Rao seemed inclined to grant the stay, while a Democratic appointee on the panel, Judge Judith Rogers, sounded prepared to side with the House’s right to access the records.
“If it’s a secret and they don’t know it, how can they say more than they did,” Rogers, an appointee of President Bill Clinton, asked the DOJ attorney who argued the Democrats were essentially on a fishing expedition for incriminating material against the president.
Letter argued House Democrats are in a race against the clock for access to the Mueller’s materials, which they have been suggesting could help them build out an article of impeachment against Trump premised on the president potentially misleading or even lying to the special counsel in written answers he submitted last November to the Russia investigator.
“This is something that’s unbelievably serious and it’s happening right now, very fast,” Letter said. He cited a section of the Mueller report that contains significant redactions but suggests inconsistencies between what the president told Mueller and what former Trump 2016 campaign chairman Paul Manafort told investigators.
“The Manafort situation shows so clearly, very sadly, that the president might have provided untruthful answers,” Letter said.
The Justice Department is also arguing in the case that the House is simply not entitled to the grand jury information because federal rules contain no explicit exception for impeachment. But courts have previously permitted such disclosures, ruling that impeachment qualifies for an exemption that allows releases for a “judicial proceeding.”
Griffith noted that the DOJ argument seems to contradict a Watergate-era ruling that blessed turning over grand jury materials to the House on those grounds.
Note: Chief Judge John J. Sirica, who supervised all grand jury matters during Watergate, ordered the release of grand jury materials, and the en banc D.C. Circuit approved (one judge dissenting). See In re Report & Recommendation of June 5, 1972 Grand Jury Concerning Transmission of Evidence to House of Representatives, 370 F. Supp. 1219 (D.D.C. 1974), aff’d sub nom. Haldeman v. Sirica, 501 F.2d 714 (D.C. Cir. 1974). The “Road Map” of grand jury materials was then transmitted to the House Judiciary Committee for the purpose of determining whether to prepare Articles of Impeachment, which the Committee eventually did. This is controlling precedent in the D.C. Circuit for impeachment proceedings.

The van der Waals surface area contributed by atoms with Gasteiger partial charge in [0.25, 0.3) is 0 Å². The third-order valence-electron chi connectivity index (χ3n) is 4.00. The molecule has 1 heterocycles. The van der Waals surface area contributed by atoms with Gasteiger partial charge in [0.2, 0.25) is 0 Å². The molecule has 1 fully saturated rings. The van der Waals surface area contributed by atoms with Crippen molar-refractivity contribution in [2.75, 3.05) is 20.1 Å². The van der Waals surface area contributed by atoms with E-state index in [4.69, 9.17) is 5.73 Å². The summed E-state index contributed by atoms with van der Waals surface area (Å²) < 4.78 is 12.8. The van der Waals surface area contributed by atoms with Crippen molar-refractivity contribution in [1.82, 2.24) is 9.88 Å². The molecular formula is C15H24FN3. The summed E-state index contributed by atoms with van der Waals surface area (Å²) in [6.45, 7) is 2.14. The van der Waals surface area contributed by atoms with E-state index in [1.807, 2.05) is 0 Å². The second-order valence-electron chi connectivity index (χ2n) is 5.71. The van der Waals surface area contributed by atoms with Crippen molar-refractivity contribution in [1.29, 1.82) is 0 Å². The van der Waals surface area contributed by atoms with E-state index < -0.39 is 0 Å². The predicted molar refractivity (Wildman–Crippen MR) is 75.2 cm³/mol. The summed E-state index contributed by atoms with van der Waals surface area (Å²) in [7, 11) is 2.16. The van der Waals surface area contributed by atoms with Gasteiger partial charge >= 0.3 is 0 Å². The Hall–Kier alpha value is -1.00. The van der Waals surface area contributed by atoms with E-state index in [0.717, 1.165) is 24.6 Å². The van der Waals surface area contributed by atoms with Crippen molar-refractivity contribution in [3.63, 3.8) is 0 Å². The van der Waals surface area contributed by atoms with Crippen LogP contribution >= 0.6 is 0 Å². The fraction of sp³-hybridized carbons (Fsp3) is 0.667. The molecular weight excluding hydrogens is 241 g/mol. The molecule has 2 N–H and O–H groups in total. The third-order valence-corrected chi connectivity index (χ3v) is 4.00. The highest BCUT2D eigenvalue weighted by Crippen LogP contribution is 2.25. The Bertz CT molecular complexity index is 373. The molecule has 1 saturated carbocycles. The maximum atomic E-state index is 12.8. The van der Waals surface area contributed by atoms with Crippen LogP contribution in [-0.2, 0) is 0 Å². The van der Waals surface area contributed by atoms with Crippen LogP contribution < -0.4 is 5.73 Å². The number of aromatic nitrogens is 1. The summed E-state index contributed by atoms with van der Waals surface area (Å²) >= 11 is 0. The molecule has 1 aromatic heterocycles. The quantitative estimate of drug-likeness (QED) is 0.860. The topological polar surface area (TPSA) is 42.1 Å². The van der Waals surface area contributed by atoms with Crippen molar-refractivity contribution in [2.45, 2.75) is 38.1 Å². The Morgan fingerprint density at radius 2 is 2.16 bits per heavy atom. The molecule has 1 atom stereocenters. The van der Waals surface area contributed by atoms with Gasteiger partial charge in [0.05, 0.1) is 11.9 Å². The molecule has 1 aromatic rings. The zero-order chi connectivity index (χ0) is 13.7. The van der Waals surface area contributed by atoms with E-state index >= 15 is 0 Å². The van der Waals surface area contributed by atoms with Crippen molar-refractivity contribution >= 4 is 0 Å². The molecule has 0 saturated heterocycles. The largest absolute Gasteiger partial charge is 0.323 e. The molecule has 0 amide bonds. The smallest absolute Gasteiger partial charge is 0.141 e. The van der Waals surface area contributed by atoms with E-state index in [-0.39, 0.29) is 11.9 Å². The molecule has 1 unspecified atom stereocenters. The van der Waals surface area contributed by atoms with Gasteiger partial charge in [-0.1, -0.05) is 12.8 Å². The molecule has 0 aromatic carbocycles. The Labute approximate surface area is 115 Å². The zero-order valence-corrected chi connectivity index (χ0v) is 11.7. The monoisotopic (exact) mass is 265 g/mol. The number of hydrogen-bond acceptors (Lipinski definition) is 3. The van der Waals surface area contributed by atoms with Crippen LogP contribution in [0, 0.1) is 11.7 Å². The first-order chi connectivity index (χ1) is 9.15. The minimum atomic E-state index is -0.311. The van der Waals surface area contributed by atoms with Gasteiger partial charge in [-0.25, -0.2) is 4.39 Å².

“It would be extraordinary for us” to defy that, Griffith said, noting that three-judge panels are required to adhere to the appeals court’s prior rulings. “I don’t think that would last very long.”
Griffith could emerge as the swing vote as the panel makes its decision. His questions and statements didn’t evince an obvious view one way or another. He did, however, suggest House lawyers could work with Howell, the judge who ruled in the House’s favor, to argue their need for each individual witnesses’ testimony.
At that point, Rao stepped in, turning back towards her initial suggestion that judges were not needed.
Rao’s suggestion Monday echoes comments Barr made Friday in a provocative speech to the conservative Federalist Society in Washington, D.C.
“When the judiciary purports to pronounce a conclusive resolution to constitutional disputes between the other two branches, it does not act as a co-equal,” he said.
Rao has previously sided with Trump in his other ongoing legal fights. Just last month, Rao was the sole dissenter on a three-judge panel that ruled one of Trump’s accounting firm must hand over tax return documents.
Whatever the D.C. Circuit judges do, the battle seemed destined for the Supreme Court, if the justices agree to hear the case.
Returning to the earlier Politico report:
Appearing on CNN soon after the arguments concluded, Rep. Jamie Raskin (D-Md.), a key member of the Judiciary Committee, said Trump’s honesty could end up being included among the impeachment articles against him.
“Of course, it’s a crime to lie to federal prosecutors in the course of a federal proceeding,” said Rep. Jamie Raskin (D-Md.). “That’s perjury. It was also the basis for the GOP-controlled House’s impeachment of Bill Clinton for lying under oath, for committing perjury. So it’s a very serious offense, and it’s obviously something that we take seriously.”